Literally, a little place:
Greater Oklahoma City Chamber member Pivot, Inc. is a nonprofit organization, founded to help youth have safe housing and their other basic needs met.
Pivot has a 16-bed shelter on its campus. The shelter runs at about 92% capacity and is licensed by the Oklahoma Department of Human Services. But it can only shelter youth ranging in age from 12 to 17 years old. There are two apartment units for youth older than 17 years old.
Many teenagers are in a gap, where they’re too young to go to an adult shelter, and they’re too old to be in the foster care system. In addition, a teenager who is old enough might not be best served in an adult shelter because of developmental delays, or other vulnerabilities, which have onset because of the trauma the youth has endured.
That’s why the tiny homes are needed. One future tiny-home resident is aging out of foster care, but is excited to know there’s a home waiting for them.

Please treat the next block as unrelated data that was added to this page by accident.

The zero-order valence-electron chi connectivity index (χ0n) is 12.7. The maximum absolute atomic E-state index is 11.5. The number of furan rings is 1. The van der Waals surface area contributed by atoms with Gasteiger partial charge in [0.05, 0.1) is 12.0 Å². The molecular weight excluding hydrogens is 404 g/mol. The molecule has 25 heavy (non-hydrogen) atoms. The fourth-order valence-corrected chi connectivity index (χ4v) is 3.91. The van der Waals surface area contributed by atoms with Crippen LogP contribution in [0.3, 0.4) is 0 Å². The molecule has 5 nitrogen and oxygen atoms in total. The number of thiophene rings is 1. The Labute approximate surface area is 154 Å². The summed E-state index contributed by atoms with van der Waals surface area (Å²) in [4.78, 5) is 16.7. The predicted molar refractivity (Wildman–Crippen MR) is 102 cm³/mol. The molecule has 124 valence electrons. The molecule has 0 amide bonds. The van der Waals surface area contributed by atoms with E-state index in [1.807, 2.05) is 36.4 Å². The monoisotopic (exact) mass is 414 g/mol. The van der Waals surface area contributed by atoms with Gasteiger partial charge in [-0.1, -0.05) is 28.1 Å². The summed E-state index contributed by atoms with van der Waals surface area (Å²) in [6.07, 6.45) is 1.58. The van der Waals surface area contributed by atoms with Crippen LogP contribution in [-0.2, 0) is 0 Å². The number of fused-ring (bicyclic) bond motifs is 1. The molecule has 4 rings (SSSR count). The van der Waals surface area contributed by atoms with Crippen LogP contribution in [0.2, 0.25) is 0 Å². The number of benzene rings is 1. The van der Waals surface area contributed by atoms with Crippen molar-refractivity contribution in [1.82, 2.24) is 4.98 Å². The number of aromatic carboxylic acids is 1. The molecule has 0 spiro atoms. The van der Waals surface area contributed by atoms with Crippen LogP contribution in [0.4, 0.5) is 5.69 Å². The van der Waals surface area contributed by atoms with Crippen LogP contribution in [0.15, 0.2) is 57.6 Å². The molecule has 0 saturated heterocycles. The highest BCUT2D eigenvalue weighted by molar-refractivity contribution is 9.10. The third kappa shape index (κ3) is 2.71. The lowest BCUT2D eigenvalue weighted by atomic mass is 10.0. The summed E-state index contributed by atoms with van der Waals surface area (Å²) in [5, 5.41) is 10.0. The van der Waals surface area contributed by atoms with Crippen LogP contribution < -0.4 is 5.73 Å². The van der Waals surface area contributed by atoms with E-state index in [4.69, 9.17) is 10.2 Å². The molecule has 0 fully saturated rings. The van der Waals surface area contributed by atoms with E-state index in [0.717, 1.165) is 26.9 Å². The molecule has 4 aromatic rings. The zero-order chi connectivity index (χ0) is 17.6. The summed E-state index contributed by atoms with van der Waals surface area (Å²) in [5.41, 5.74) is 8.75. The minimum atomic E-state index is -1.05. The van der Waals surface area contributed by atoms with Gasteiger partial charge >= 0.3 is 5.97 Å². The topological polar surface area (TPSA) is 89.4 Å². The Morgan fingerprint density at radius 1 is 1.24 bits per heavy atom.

One small step, as it were. Eventually, 85 units are planned.
The tiny homes’ residents will also learn life skills, such as keeping their house clean and paying rent. The youth will sign a lease for their home, which may sound a little restrictive. But this allows the young person to have a rent record — including a reference — for when they move off campus to live independently.
The project will also turn into job training. As the home development continues, the plan is to get the young people involved with the construction so they can see the trades.
Life is much less desperate with a roof over your head. (Been there, experienced that.)